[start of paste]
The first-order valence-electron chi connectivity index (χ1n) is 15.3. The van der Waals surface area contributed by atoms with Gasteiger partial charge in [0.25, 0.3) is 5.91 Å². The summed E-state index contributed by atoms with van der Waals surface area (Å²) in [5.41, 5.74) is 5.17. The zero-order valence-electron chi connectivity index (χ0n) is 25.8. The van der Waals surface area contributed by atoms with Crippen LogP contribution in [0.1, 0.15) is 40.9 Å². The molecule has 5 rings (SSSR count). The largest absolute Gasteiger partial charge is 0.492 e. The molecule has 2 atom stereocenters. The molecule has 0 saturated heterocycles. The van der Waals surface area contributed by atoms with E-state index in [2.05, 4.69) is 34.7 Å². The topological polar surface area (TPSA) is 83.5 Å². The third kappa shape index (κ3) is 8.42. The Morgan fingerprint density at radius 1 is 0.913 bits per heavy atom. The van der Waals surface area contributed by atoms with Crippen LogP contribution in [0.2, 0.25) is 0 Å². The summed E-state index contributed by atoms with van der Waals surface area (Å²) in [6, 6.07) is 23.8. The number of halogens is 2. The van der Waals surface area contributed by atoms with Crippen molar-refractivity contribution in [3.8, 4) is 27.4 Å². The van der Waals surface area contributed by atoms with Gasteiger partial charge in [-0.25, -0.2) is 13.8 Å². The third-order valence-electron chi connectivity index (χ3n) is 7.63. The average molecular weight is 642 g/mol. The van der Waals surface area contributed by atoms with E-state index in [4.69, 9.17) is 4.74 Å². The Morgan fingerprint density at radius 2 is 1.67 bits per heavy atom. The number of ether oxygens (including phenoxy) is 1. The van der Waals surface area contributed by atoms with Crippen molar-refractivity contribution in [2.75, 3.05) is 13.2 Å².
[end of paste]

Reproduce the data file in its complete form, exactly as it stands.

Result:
The first-order valence-electron chi connectivity index (χ1n) is 15.3. The van der Waals surface area contributed by atoms with Gasteiger partial charge in [0.25, 0.3) is 5.91 Å². The summed E-state index contributed by atoms with van der Waals surface area (Å²) in [5.41, 5.74) is 5.17. The zero-order valence-electron chi connectivity index (χ0n) is 25.8. The van der Waals surface area contributed by atoms with Crippen LogP contribution in [0.1, 0.15) is 40.9 Å². The molecule has 5 rings (SSSR count). The largest absolute Gasteiger partial charge is 0.492 e. The molecule has 2 atom stereocenters. The molecule has 0 saturated heterocycles. The van der Waals surface area contributed by atoms with E-state index in [2.05, 4.69) is 34.7 Å². The topological polar surface area (TPSA) is 83.5 Å². The third kappa shape index (κ3) is 8.42. The Morgan fingerprint density at radius 1 is 0.913 bits per heavy atom. The van der Waals surface area contributed by atoms with Crippen LogP contribution in [0.2, 0.25) is 0 Å². The summed E-state index contributed by atoms with van der Waals surface area (Å²) in [6, 6.07) is 23.8. The number of halogens is 2. The van der Waals surface area contributed by atoms with Crippen molar-refractivity contribution in [3.8, 4) is 27.4 Å². The van der Waals surface area contributed by atoms with Gasteiger partial charge in [-0.25, -0.2) is 13.8 Å². The third-order valence-electron chi connectivity index (χ3n) is 7.63. The average molecular weight is 642 g/mol. The van der Waals surface area contributed by atoms with E-state index in [4.69, 9.17) is 4.74 Å². The Morgan fingerprint density at radius 2 is 1.67 bits per heavy atom. The number of ether oxygens (including phenoxy) is 1. The van der Waals surface area contributed by atoms with Crippen molar-refractivity contribution in [2.75, 3.05) is 13.2 Å².